Similarly inspired by the Incarnation, John 'Hoppy' Hopkins set up the London Free School in Notting Hill in March, 1966. The brief-lived venture was inspired by American free universities and the Victorian Jewish Free School in Spitalfields and when it did fizzle out of existence, the Notting Hill Carnival, the International Times and the UFO Club all emerged from its ashes.
With the idea of linking London to Paris to New York to Amsterdam and the rest of the world, the International Times was launched by Hoppy and Miles at a Pink Floyd gig at the Roundhouse. The UFO Club was soon set up in the Blarney Club on Tottenham Court Road, acting both as a float for the publication and a way of paying off the debts of the London Free School.
The focus increasingly fell on the music and the spontaneity now came in the form of the interplay between the live music, light shows, avant-garde films, slide shows and dance troupes. Soft Machine and Pink Floyd were booked to play the first couple of shows and soon became the house bands, the Floyd's tenure was short-lived however as the band rapidly rose to fame. Other notable haunts for this new bohemian scene were Middle Earth and Happening 44.
With a lot of the crowd taking psychedelic drugs, the scene had a much more relaxed vibe than the sometimes violent folk-rock scene and almost had an air of naivety to it, 'The 14 Hour Technicolour Dream' was the most ambitious of this new breed of 'Happenings', drawing together the most cutting edge musicians, poets, artists and light technicians. It was documented by Peter Whitehead in 'Tonite Let's All Make Love In London' - which takes its name from Allen Ginsberg's famous declaration at the International Poetry Incarnation.
The end of 1967 saw a long winter and the atmosphere had begun to sour, with some violent skinhead elements moving into the scene and a more heavy handed approach from the police on drug-related crimes. Around the same time the Obscene Publications Squad carted a load of books away from Indica and the International Times was also raided, with the police holding vital paperwork and disrupting their cash flow for over two months.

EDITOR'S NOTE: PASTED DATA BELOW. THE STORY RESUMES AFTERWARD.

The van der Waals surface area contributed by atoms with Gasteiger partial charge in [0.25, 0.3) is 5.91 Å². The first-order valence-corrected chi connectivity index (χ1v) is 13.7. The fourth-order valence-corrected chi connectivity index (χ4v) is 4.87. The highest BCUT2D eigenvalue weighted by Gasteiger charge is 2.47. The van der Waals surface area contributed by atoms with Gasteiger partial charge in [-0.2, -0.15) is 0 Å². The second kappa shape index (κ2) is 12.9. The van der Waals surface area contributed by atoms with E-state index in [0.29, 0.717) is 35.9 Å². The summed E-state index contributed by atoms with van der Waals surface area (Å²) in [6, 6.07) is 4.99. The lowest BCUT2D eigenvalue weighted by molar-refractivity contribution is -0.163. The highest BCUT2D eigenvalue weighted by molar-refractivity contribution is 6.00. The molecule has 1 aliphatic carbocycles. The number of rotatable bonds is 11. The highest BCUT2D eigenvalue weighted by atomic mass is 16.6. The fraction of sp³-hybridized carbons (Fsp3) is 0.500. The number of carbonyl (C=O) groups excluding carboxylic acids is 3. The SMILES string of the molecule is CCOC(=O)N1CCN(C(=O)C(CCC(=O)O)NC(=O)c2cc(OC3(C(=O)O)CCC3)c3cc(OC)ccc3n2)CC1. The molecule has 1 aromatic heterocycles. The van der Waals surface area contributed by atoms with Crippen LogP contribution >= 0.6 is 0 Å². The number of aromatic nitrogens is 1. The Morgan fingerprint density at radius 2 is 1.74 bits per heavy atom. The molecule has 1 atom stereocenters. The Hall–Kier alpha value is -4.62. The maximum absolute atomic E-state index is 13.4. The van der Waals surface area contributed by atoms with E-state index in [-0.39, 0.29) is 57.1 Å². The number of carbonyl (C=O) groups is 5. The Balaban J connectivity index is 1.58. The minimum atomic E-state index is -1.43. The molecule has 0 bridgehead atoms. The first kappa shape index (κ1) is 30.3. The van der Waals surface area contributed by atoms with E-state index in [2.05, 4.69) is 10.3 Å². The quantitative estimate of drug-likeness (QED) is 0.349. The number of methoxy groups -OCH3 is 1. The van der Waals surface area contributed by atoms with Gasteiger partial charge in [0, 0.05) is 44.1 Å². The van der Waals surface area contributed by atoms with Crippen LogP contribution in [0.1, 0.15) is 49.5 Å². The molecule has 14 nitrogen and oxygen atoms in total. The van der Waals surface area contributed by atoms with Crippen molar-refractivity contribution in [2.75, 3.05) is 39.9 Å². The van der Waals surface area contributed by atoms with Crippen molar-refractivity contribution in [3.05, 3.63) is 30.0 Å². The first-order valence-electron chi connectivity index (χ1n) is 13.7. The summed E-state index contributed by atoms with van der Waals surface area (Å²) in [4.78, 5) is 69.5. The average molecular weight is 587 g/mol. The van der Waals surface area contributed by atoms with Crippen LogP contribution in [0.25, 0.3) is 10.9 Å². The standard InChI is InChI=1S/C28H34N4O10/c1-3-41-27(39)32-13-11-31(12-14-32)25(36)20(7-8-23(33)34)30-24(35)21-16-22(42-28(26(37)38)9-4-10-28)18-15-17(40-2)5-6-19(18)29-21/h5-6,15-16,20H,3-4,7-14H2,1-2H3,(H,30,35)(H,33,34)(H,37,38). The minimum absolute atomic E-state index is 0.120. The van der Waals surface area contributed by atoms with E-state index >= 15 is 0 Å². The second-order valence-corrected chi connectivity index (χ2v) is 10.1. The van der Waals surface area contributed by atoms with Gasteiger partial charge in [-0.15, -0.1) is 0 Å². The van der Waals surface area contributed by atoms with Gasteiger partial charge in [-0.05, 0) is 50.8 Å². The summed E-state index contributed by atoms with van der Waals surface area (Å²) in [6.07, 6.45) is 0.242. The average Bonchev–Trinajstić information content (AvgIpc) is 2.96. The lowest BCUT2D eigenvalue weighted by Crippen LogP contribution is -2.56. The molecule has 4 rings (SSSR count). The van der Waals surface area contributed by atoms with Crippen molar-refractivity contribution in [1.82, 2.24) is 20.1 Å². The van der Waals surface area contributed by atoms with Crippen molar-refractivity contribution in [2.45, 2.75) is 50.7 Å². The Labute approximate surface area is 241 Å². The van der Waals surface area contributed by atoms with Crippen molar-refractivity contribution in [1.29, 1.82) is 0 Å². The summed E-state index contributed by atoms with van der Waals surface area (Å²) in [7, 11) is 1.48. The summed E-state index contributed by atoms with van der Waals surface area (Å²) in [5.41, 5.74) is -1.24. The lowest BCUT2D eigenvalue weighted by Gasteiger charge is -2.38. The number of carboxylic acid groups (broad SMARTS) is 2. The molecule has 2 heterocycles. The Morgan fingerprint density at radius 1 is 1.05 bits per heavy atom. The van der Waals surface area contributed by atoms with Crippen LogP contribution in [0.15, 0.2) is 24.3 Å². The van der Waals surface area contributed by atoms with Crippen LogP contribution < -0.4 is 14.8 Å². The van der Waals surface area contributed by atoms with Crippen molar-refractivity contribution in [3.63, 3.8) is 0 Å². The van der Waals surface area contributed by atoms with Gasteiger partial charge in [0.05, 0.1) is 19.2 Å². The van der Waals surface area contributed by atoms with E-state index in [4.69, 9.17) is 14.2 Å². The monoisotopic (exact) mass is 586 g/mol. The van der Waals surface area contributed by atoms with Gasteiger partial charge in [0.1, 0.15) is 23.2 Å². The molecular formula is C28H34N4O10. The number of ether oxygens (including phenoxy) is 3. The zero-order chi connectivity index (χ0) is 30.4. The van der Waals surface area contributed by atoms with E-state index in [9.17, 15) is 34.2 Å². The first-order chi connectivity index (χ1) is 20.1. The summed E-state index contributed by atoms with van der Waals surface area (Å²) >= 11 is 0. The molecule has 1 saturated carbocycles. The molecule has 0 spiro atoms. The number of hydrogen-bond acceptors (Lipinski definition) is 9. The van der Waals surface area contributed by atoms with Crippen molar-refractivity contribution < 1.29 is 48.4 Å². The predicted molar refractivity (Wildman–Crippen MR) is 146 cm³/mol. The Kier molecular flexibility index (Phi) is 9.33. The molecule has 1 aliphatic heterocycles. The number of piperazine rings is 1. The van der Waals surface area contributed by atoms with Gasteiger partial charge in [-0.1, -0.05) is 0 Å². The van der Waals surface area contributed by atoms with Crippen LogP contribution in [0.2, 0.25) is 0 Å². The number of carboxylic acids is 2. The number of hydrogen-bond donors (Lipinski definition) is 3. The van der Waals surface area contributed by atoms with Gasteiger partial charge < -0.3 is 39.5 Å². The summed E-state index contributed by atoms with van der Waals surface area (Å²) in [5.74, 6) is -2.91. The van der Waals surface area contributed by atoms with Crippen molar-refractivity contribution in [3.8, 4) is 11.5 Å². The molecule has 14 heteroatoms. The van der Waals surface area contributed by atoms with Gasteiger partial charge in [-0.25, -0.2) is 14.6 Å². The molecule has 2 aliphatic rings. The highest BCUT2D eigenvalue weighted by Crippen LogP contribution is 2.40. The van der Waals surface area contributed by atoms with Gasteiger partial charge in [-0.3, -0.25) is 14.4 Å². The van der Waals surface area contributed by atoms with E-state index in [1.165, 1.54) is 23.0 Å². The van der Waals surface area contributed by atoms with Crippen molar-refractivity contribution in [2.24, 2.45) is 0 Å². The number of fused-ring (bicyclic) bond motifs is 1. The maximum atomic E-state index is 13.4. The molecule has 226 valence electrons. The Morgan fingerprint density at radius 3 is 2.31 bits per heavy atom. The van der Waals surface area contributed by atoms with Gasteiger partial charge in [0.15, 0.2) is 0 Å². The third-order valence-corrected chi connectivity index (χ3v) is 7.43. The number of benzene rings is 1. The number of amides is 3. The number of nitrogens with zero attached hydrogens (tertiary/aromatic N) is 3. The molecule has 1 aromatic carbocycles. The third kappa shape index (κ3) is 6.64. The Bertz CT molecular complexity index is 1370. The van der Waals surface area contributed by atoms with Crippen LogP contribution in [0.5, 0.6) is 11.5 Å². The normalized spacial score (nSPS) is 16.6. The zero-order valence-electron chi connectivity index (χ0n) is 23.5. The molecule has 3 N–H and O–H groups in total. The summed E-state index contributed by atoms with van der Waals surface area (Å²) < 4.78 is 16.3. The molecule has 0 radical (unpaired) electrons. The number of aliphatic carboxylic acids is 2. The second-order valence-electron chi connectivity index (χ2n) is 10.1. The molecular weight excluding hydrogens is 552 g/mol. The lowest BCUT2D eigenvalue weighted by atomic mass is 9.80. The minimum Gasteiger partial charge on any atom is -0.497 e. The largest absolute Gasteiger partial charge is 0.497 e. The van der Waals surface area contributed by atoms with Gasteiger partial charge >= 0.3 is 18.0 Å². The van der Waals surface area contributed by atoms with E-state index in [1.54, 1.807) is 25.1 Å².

The establishment was fighting back. However, the mainstream wasn't to defeat the underground with force, the underground waned only when it was appropriated by the mainstream. By the summer of '68, the idea of 'hippies' had saturated the popular culture and like with the mods, people increasingly became concerned with the aesthetic qualities of the scene, meaning the essence was eventually lost. Combining that with the weight of expectation - this was a group that thought they would change the world - the scene was killed off.
The bohemian elements lost their unifying force and began to drift into their own isolated pockets again. The late eighties and early nineties saw this force return as the UK experienced a second 'Summer Of Love' during the rave era but this soon suffered the same fate as the sixties scene and was diluted into a commercialised, superficial form, splitting the underground back into isolated pockets in the form of free parties.
From 2014's 'Cosmic Trigger Weekend' in Liverpool, to Greg's Wilson's 'Super Weird Happenings', taking to various cities and festivals across the country, to Alan Moore's recent 'Under the Austerity, the Beach: A Day of Counter-Culture' in Northampton, the fringe elements of society seem to be coming out of isolation and looking to form a network again and challenge the norm. The ideas of the past can often find new relevance in the present and now seems as good a time as any to, as 'The Cosmic Trigger' implored, 'find the others'.
Written by Josh Ray